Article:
Homeowner Flood Insurance Affordability Act of 2013—Motion to Proceed—Continuedby Senator Sherrod Brown
Posted on 2014-01-15
BROWN. I always appreciate the comments of Senator Murkowski, who
is always thoughtful and works across the aisle. I appreciate the work
Mr. President, I rise briefly, joining with Senator Blumenthal of Connecticut and Senator Merkley, who is now in the Presiding Officer's chair but who will be joining us, to mark the 50th anniversary of Surgeon General Dr. Terry's groundbreaking report on the dangers of smoking.
The 387-page report released five decades ago concluded something that was almost revolutionary in its time, and was revolutionary in its impact, that said: ``Cigarette smoking is a health hazard of sufficient importance in the United States to warrant appropriate remedial action.'' We know how our views in this country have changed about smoking. But we also know that 400,000 people every year die from smoking-related illnesses. That says the tobacco companies have to find 400,000 new customers every year, and the people they have tried to seduce into smoking are not people my age. They are the pages' age or even younger. Those are the people they aim at to teach them to start smoking.
It is not just young people that tobacco companies are trying to get addicted to smoking; it is also what they are doing in the developing world.
I was in Poland in 1991 working for Ohio State University right after the Communist government in Poland fell. The first billboards all over Warsaw, Krakow, Lublin, and eastern Poland were tobacco--mostly American tobacco companies but also British tobacco companies. Those were the first billboards up.
So as the tobacco companies try to seduce young people in our country to smoke, they have, in some sense, attacked the developing Third World to get people to smoke there. One of the ways they have done this is by using our trade agenda to weaken public health laws in other countries. Some poor, developing countries have enacted public health antismoking laws, and U.S. tobacco companies and tobacco companies from other countries have tried to weaken--sometimes successfully--those laws.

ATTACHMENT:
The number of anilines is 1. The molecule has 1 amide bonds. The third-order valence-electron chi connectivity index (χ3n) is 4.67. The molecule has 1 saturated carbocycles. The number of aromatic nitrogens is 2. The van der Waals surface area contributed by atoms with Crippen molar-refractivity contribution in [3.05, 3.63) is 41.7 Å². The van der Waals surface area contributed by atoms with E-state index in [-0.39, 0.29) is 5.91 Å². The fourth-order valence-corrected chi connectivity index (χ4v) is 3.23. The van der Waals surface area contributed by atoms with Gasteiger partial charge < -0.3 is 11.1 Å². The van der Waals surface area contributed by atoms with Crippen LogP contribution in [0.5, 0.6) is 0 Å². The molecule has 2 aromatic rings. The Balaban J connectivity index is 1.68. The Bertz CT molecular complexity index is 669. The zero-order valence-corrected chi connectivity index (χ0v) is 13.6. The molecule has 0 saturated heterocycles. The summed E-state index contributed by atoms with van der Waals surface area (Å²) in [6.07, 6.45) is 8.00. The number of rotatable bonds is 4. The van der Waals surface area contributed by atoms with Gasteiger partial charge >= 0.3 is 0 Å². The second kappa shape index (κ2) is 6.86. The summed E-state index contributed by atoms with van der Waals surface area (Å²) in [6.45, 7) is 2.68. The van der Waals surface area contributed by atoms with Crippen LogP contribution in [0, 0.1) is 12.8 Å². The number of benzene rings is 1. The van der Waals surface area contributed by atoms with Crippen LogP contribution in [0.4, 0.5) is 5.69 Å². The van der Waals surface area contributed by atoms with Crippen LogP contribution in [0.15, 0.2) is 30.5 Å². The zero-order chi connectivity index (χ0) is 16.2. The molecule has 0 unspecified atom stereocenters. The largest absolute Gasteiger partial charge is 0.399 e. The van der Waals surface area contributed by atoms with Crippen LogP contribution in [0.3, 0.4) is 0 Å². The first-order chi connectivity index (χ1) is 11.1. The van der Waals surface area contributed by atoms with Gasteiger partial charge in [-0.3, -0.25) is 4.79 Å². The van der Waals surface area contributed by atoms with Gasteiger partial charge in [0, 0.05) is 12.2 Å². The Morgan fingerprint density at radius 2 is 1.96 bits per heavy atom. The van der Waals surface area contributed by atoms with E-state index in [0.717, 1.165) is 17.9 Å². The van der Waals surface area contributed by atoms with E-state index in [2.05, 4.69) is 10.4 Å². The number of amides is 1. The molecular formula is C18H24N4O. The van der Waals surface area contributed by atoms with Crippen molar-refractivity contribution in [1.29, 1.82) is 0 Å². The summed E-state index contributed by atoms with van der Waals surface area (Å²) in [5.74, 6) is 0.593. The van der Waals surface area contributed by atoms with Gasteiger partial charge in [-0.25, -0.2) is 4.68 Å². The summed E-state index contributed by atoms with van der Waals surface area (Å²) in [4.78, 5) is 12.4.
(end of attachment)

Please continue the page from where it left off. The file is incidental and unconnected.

It is important we close loopholes in our trade agenda which allow big tobacco corporations to undermine these global health standards. This administration's decision not to exclude any one product, including tobacco, from the TransPacific partnership--the proposed trade agreement among the United States and 11 other countries--is a disappointment: It opens years of anti-tobacco public health policies to attacks by Big Tobacco, because under the TPP's investor state provisions, tobacco companies can challenge public health laws in the United States and abroad, all under the guise of and in the name of free trade. A record number of investor state cases were filed last year, according to the U.N. Conference on Trade and Development.
So the public health campaign against tobacco continues in our country and Senator Blumenthal has been a leader in this for well over a decade. It extends to our international politics, our international trade regimen.
We have a lot of work to do. That is why I am pleased to join Senator Blumenthal and Senator Merkley in their discussion today honoring the 50th anniversary of Dr. Terry's report.
I yield to Senator Blumenthal.
The PRESIDING OFFICER. The Senator from Connecticut.